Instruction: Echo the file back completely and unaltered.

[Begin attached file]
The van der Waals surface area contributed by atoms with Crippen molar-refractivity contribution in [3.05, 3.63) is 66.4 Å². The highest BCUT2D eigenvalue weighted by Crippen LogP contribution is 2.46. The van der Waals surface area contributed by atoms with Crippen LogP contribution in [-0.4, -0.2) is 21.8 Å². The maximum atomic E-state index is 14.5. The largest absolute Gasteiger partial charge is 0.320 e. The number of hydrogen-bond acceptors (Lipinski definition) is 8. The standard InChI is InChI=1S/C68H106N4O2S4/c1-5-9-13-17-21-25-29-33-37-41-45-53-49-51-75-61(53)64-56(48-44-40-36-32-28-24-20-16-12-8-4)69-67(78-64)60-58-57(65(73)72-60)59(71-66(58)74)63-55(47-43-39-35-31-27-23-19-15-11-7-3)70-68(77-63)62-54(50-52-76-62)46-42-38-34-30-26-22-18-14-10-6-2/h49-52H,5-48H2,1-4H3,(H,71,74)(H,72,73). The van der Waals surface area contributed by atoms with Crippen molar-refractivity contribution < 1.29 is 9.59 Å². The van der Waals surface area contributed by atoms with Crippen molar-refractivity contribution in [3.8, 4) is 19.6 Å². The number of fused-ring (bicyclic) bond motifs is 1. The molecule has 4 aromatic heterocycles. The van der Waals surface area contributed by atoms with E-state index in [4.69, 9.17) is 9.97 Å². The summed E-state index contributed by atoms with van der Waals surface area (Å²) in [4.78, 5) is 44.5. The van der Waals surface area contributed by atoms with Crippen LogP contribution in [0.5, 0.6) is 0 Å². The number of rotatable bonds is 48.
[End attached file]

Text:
The van der Waals surface area contributed by atoms with Crippen molar-refractivity contribution in [3.05, 3.63) is 66.4 Å². The highest BCUT2D eigenvalue weighted by Crippen LogP contribution is 2.46. The van der Waals surface area contributed by atoms with Crippen LogP contribution in [-0.4, -0.2) is 21.8 Å². The maximum atomic E-state index is 14.5. The largest absolute Gasteiger partial charge is 0.320 e. The number of hydrogen-bond acceptors (Lipinski definition) is 8. The standard InChI is InChI=1S/C68H106N4O2S4/c1-5-9-13-17-21-25-29-33-37-41-45-53-49-51-75-61(53)64-56(48-44-40-36-32-28-24-20-16-12-8-4)69-67(78-64)60-58-57(65(73)72-60)59(71-66(58)74)63-55(47-43-39-35-31-27-23-19-15-11-7-3)70-68(77-63)62-54(50-52-76-62)46-42-38-34-30-26-22-18-14-10-6-2/h49-52H,5-48H2,1-4H3,(H,71,74)(H,72,73). The van der Waals surface area contributed by atoms with Crippen molar-refractivity contribution < 1.29 is 9.59 Å². The van der Waals surface area contributed by atoms with Crippen molar-refractivity contribution in [3.8, 4) is 19.6 Å². The number of fused-ring (bicyclic) bond motifs is 1. The molecule has 4 aromatic heterocycles. The van der Waals surface area contributed by atoms with E-state index in [4.69, 9.17) is 9.97 Å². The summed E-state index contributed by atoms with van der Waals surface area (Å²) in [4.78, 5) is 44.5. The van der Waals surface area contributed by atoms with Crippen LogP contribution in [0.5, 0.6) is 0 Å². The number of rotatable bonds is 48.